, 58 years old, has crossed paths with cancer several times in recent years when multiple family members were diagnosed with the disease. Her grandfather, two of her uncles, a cousin, an aunt and a niece have all succumbed to it.
Sylvie joined our team in 2010 in the role of Co-ordinator, Administration and Finance hoping that, in her own way, she could support cancer research. " You MUST believe in research…"
" When the doctor says « cancer », regardless of what follows, you hear none of it. That word is the only one that you remember. Even though the survival rates are increasing and the rapid progress of research is promising, we always associate cancer with death. But, we must have faith. I hope that one day, we will beat the disease. Perhaps we will not cure it completely, but will at least find medications that significantly prolong the quality and expectancy of life for cancer patients. Yes, maybe this is a more realistic hope for right now."Why must we help?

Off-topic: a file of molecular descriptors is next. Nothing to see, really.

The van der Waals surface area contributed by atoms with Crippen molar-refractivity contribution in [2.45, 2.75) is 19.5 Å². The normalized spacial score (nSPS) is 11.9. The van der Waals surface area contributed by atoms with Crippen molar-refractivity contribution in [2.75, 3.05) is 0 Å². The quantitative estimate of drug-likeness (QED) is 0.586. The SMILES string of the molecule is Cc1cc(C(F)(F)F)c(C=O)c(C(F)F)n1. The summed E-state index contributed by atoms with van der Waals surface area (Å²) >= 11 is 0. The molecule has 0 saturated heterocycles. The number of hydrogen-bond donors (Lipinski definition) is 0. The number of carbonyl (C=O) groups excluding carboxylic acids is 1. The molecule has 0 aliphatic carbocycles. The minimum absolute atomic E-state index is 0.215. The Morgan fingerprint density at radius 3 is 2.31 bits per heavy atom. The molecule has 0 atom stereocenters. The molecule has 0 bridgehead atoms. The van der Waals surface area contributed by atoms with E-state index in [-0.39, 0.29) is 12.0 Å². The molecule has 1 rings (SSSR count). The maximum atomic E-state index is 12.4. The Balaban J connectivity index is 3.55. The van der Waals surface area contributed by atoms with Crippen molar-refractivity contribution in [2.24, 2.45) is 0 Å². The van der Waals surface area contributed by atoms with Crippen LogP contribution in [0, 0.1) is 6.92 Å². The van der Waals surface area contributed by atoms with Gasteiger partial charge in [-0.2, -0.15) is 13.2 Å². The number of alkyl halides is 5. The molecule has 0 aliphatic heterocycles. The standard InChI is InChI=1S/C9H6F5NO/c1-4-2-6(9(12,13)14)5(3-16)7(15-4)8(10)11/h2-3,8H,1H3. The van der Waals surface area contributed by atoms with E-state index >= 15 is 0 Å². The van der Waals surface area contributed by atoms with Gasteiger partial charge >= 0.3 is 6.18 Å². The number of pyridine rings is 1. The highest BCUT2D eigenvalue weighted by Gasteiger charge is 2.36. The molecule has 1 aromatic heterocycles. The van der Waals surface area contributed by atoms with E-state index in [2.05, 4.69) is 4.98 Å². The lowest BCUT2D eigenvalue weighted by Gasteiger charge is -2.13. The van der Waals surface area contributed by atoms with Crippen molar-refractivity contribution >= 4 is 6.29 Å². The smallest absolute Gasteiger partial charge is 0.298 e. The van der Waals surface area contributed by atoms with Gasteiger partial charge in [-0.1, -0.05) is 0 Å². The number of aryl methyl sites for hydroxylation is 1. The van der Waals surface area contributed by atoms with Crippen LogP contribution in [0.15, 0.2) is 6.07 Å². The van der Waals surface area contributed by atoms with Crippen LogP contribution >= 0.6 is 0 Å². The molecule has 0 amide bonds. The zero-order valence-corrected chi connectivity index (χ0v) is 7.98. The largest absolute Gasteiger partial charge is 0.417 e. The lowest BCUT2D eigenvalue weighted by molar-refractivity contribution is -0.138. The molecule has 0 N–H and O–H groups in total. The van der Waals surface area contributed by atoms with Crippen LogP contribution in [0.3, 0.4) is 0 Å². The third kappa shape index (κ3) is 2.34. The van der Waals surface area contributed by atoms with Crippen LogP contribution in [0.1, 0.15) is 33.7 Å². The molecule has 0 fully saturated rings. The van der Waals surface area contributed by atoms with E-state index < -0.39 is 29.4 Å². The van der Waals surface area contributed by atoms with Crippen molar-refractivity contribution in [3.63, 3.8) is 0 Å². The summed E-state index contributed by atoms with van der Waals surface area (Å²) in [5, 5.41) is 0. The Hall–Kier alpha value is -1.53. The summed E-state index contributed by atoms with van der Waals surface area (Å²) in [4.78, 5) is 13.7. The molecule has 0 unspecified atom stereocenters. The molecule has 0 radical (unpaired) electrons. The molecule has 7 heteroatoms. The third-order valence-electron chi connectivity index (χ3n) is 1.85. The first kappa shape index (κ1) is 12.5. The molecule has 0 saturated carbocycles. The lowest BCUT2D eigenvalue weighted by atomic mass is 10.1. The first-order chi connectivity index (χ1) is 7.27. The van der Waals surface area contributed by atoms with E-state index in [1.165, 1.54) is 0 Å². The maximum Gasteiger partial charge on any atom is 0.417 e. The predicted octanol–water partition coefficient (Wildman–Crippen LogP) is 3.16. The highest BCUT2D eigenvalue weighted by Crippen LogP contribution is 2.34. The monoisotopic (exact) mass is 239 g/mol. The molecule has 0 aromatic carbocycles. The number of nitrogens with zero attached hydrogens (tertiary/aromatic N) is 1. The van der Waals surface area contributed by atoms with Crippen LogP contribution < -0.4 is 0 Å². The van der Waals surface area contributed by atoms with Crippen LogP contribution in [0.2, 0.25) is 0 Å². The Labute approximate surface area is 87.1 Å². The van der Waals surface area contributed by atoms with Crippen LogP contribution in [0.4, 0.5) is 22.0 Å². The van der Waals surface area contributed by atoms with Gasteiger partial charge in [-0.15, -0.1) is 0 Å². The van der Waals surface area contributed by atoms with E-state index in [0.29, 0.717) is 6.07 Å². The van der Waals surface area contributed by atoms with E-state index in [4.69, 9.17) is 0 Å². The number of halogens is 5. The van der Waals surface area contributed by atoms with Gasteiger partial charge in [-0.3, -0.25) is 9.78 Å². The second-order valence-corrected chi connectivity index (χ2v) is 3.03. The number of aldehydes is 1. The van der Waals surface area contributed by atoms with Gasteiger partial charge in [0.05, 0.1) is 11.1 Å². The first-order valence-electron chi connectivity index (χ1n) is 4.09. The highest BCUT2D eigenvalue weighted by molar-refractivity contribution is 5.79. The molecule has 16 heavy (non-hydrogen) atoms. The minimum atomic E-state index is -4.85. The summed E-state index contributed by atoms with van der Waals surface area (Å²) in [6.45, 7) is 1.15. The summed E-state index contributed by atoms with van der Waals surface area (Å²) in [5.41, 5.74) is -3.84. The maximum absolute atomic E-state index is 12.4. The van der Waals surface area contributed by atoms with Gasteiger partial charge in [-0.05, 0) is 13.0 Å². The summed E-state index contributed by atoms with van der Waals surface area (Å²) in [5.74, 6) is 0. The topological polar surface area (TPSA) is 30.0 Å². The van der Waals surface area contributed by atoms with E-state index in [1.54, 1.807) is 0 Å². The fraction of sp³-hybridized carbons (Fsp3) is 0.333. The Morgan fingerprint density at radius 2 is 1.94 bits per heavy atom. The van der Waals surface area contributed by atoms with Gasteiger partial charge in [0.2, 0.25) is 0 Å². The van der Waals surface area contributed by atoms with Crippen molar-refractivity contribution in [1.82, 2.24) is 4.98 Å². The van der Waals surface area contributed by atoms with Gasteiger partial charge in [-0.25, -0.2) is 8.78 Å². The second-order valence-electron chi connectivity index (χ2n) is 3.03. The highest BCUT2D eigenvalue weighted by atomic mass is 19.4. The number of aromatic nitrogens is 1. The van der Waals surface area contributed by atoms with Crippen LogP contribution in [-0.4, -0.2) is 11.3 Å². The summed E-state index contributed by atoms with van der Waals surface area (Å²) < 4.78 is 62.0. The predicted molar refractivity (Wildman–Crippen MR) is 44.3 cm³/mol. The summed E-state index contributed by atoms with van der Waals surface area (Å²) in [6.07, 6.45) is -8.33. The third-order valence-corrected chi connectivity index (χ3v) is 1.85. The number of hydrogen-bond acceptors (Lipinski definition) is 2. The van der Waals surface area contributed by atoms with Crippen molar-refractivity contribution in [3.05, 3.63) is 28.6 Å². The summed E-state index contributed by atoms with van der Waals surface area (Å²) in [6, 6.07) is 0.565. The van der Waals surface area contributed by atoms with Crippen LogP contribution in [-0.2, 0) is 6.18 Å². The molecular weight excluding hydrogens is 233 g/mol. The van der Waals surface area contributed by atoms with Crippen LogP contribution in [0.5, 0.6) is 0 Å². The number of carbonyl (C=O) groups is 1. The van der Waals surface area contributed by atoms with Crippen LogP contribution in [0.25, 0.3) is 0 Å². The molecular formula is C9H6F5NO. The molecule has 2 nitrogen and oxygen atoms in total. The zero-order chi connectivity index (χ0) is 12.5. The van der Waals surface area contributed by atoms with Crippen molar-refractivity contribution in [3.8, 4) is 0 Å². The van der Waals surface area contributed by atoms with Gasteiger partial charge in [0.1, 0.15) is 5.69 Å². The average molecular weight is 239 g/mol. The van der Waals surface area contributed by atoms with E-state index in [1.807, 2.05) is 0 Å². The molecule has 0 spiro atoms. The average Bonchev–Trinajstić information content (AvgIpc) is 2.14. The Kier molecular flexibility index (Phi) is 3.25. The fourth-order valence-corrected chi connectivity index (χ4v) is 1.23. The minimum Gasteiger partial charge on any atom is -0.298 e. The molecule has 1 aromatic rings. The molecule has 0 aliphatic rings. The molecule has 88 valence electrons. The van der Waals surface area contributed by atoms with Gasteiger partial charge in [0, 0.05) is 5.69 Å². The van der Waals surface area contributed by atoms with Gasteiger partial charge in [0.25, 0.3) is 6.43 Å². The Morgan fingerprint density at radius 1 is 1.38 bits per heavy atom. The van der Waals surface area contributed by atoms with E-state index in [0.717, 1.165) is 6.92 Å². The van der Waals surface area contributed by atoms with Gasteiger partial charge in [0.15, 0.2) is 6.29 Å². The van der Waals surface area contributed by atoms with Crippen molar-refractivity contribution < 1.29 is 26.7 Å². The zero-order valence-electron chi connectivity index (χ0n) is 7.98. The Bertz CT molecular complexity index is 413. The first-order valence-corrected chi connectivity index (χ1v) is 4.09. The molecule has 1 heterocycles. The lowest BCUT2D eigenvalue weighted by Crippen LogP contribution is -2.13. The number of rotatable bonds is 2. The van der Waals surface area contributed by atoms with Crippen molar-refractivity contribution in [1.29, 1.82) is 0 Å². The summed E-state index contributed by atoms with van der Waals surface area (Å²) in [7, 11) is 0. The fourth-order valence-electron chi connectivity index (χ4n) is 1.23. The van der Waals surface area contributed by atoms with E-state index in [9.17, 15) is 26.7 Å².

" The littlest donation could make the difference…"
" We must all be aware that even the littlest donation could make the difference. This is my message. It’s like they say, “it all adds up”. The more donations received, the more researchers we can fund." Living with the disease
" Cherish loved-ones…"
" How you can help Cancer changes everything in the blink of an eye. This is why we must cherish our loved-ones. It is of utmost importance. What can you do to help them? It is so frustrating, but all we can do is offer endless support and encouragement."Do more via the CRS Challenge…
"When I started here, back in April 2010, my daughter had just had her thyroid tested for cancer(luckily it was negative). I’ve always given to charity and soon I will celebrate my 5-year anniversary working for the Cancer Research Society. But, since last year, I’ve been feeling compelled to do more than just donate. Giving my money just doesn’t feel like enough. Working for the cause doesn’t cut it anymore either. That’s why I decided to register for the CRS Challenge – a program that offers an opportunity to realize a physical challenge in honour of a cancer hero, while raising funds and awareness. Because of a health condition, I can’t climb mountains, so I chose to Hike the Scottish Highlands in 2015. My cancer hero is my neice, Stéphanie, It is in her memory that I am doing this. At the age of 17, Stéphanie got a bruise during a soccer game that just wouldn’t go away. She was diagnosed with leukemia. It was a total shock to me. You don’t think of cancer at that age. It’s so hard to watch a child pass away. She fought for three years – every day, to the very last day. She is my hero, especially since my own daughter is the same age."